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The Kings of Unrest

TOM BURKEIf you’re a Vietnam War veteran or a product of the ’60s or ’70s, the civil unrest in May and June was nothing new. We were the kings of unrest. Our cause was a little different, however. We tried to end a war that our government lied to us about. Our brothers were being splattered all over the battlefield needlessly in a war no one understood. Hundreds of thousands of us came home to a country we fought for that did not want us. That was our nightmare. We suffered in silence for a long time. But our country finally came around. We survived. But we continue to fight.

Today events in my home state of Minnesota have exposed America’s nightmare of social injustice. They cry out differently and yet the same: for justice, to keep human beings from being needlessly killed on a different kind of battlefield. Police forcibly held down a fellow human being and killed him while he was in handcuffs, unable to defend himself. Other officers stood by watching and did nothing.

I have seen a lot of senseless acts in my life. The police actions in Minnesota rank right up there at the top. I can only assume that it was the result of being improperly trained. They most definitely used excessive force. We should be asking, “What have we learned?” And ask again: “When will it end?”

We as Vietnam veterans asked these questions during the 1960s and here we are again. Today’s young people haven’t learned a thing from their history books. Perhaps they did not study anything about the Sixties or the Vietnam War. We all know their history books contain little about it. They did not learn anything from our protests of the ’60s and ’70s, if, indeed, they are even aware of them. Well, let me tell you something: Violence, looting, and destruction of property never helps anyone’s cause. If fact, it does the exact opposite. It draws a negative response. It draws negative action.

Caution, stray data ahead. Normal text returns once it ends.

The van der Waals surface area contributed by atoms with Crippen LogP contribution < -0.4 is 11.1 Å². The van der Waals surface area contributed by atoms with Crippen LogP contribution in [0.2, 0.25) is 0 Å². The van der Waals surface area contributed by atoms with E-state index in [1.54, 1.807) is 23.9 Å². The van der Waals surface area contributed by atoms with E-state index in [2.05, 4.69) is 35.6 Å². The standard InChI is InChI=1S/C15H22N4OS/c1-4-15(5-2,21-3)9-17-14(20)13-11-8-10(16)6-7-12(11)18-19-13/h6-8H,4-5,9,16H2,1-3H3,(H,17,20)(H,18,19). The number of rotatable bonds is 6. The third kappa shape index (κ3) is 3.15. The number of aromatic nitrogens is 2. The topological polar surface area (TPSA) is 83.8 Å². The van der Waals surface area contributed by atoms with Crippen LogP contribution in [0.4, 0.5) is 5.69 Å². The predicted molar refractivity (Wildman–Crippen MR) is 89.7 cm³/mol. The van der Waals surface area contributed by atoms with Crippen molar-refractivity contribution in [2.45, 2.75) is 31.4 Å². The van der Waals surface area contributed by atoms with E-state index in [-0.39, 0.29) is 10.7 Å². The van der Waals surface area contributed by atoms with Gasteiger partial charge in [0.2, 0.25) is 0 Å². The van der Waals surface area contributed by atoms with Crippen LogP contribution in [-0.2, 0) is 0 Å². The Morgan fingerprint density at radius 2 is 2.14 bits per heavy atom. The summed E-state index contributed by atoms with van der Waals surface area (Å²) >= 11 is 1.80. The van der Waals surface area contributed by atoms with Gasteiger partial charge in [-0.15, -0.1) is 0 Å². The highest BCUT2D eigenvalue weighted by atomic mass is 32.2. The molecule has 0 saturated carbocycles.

More importantly, senseless riots and destruction do nothing to show respect to George Floyd or his family. This man died in a senseless, brutal act of a few, not the many. Most abhor the way this went down. But why do some seem to have to destroy our own cities and towns?

Let us try to learn from the past. When will we learn to live with our brothers of different colors and ethnic backgrounds? When will we learn to be more tolerant of one another?

We are all Americans. On the battlefield we had each other’s backs. Why do we not remember and act like that all the time? Do we have problems? Of course. But this is the USA, the Land of the Free. We can overcome this if we try hard enough.





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